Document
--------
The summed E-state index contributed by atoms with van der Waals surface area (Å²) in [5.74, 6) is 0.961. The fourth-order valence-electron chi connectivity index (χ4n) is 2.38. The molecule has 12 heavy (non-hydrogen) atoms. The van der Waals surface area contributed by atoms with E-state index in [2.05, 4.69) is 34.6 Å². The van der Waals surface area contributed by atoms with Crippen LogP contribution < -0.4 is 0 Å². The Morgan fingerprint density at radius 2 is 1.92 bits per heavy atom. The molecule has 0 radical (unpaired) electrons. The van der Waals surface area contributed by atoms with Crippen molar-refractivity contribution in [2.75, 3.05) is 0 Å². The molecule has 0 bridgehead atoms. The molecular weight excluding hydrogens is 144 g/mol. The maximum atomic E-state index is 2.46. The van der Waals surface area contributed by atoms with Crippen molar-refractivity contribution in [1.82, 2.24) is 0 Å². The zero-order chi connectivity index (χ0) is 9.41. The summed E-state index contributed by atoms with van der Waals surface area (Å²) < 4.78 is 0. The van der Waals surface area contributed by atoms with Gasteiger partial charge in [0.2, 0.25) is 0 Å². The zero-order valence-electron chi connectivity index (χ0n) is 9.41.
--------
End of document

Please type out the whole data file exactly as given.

The summed E-state index contributed by atoms with van der Waals surface area (Å²) in [5.74, 6) is 0.961. The fourth-order valence-electron chi connectivity index (χ4n) is 2.38. The molecule has 12 heavy (non-hydrogen) atoms. The van der Waals surface area contributed by atoms with E-state index in [2.05, 4.69) is 34.6 Å². The van der Waals surface area contributed by atoms with Crippen LogP contribution < -0.4 is 0 Å². The Morgan fingerprint density at radius 2 is 1.92 bits per heavy atom. The molecule has 0 radical (unpaired) electrons. The van der Waals surface area contributed by atoms with Crippen molar-refractivity contribution in [2.75, 3.05) is 0 Å². The molecule has 0 bridgehead atoms. The molecular weight excluding hydrogens is 144 g/mol. The maximum atomic E-state index is 2.46. The van der Waals surface area contributed by atoms with Crippen molar-refractivity contribution in [1.82, 2.24) is 0 Å². The zero-order chi connectivity index (χ0) is 9.41. The summed E-state index contributed by atoms with van der Waals surface area (Å²) < 4.78 is 0. The van der Waals surface area contributed by atoms with Gasteiger partial charge in [0.2, 0.25) is 0 Å². The zero-order valence-electron chi connectivity index (χ0n) is 9.41.